First Mover: Bitcoin Newbies Get Volatility Lesson as Old Pros Lament FUD
Bitcoin (BTC) appeared to stabilize above $31,000 after Thursday’s plunge, the biggest since March.
“A break of $30,000 could have been bad news but it managed to turn things round,” Craig Erlam, senior market analyst for the London-based foreign-exchange brokerage Oanda, told clients early Friday in an email. “We may see a small rebound now, just as we did earlier this month. But the price action we’ve seen this month suggests there’s some nervousness around these levels.”
In traditional markets, European shares slid and U.S. stock futures pointed to a higher open, amid growing concerns over the potential impact of coronavirus-related measures in places including the U.K., Italy, Germany and Hong Kong. Gold weakened 1% to $1,851.43 an ounce.
It was one of the those days in cryptocurrency markets where, at least for the bulls, everything seemed to go wrong.
Bitcoin prices tumbled 13% on Thursday in the biggest market meltdown since the panic-fueled selling of last March, when the devastating economic toll of the coronavirus became clear. Ether, the second-biggest cryptocurrency after bitcoin, tumbled 19%, just days after eclipsing its old all-time high from the 2018 bull run.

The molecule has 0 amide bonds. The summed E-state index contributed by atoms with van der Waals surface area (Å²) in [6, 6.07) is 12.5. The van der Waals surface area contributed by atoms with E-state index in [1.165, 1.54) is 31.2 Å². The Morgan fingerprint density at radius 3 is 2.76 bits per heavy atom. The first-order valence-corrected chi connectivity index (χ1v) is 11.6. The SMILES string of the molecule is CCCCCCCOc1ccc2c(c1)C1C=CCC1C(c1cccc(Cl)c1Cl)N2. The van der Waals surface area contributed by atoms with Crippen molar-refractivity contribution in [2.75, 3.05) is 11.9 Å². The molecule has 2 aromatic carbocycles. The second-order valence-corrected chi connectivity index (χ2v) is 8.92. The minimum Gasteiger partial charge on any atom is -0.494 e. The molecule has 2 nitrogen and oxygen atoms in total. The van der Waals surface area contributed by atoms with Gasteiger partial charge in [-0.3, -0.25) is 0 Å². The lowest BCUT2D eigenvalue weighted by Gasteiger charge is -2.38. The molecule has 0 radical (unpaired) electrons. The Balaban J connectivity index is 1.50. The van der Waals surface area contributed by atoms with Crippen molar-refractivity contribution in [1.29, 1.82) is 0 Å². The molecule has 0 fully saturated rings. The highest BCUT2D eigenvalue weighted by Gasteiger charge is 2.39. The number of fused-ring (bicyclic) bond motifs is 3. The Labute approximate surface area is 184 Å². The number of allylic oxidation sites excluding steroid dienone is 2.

“The broader cryptoasset market is finally giving back some of its recent gains in what many continue to believe is a ‘healthy’ or ‘much needed’ market-wide correction,” the cryptocurrency exchange Kraken wrote in a daily email.
As reported Thursday in First Mover, the mood in the bitcoin market had flipped bearish as troubling patterns appeared in price charts, most notably the breakdown of what’s known among analysts as a “contracting triangle.” Essentially, bitcoin had been trading for the past couple weeks in an ever-narrowing range between roughly $34,000 and $40,000, and as prices slid below the lower threshold, the sell-off accelerated.
It didn’t help that there were all sorts of other nettlesome news tidbits floating around on social media and the mainstream financial press.
Those included reports of a dreaded “double-spend” on the Bitcoin blockchain that might reveal a severe security vulnerability. As reported by CoinDesk’s Colin Harper, the hubbub turned out to be no big deal: “In this case, a chain re-organization of one block occurred, which is fairly common,” Jason Lau, COO of OKCoin exchange, told CoinDesk.